Wednesday 10 March 2021 10:35 am

DLT may not be the silver bullet, but it's worth a shot

Crypto AM Parliamentary Special with Lord Holmes of Richmond MBE

Financial Services Bill: Time to Act

Part Three of Five

Mid-week, I have pleasure in penning day three’s reflections on the Financial Services Bill, currently making its way through the House of Lords.

Today, I want to set out my hopes for the bill in relation to potential distributed ledger technology [DLT] use cases, digital instruments, the regime for open finance and the recommendations of Ron Kalifa’s FinTech Strategic Review.

This afternoon I will be putting forward amendments covering these areas as well as the two AI amendments discussed in yesterday’s piece.

Develop Distributed Ledger Technologies (DLT) Blockchain Use Cases:

Following our departure from the EU it seems an ideal time to review all of our financial services regulations and indeed the rules of our financial services regulators. I put this broad point on day one of the committee stage.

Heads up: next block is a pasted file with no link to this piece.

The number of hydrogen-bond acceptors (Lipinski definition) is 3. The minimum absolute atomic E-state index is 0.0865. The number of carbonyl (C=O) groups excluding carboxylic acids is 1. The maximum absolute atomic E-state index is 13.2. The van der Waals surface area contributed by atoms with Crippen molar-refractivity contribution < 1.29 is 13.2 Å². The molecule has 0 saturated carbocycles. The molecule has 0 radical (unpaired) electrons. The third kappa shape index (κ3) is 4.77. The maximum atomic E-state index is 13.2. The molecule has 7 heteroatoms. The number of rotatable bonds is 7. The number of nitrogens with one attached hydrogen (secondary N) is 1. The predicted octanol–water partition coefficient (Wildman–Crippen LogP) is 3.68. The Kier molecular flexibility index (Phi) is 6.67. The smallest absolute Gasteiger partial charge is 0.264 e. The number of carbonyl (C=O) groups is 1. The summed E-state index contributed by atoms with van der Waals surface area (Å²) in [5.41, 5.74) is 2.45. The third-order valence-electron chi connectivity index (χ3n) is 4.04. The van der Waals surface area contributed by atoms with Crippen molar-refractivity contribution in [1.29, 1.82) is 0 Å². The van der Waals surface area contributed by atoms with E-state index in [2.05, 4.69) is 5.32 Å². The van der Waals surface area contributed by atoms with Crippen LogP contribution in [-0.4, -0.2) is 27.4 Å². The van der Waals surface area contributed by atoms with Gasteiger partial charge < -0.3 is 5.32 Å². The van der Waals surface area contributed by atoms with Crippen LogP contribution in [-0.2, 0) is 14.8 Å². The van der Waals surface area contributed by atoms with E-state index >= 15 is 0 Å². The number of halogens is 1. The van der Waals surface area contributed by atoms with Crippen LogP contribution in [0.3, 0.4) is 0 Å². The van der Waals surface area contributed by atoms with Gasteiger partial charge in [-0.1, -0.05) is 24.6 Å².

There are, however, a number of specific instances worthy of their own consideration – particularly where new technologies, such as DLT, could be experimented with to establish their potential positive impact.

Two examples are the current transaction reporting requirements under both the Markets in Financial Instruments Directive (MiFID) and the European Market Infrastructure Regulation (EMIR). In my amendment, I am asking the Secretary of State to report to Parliament on…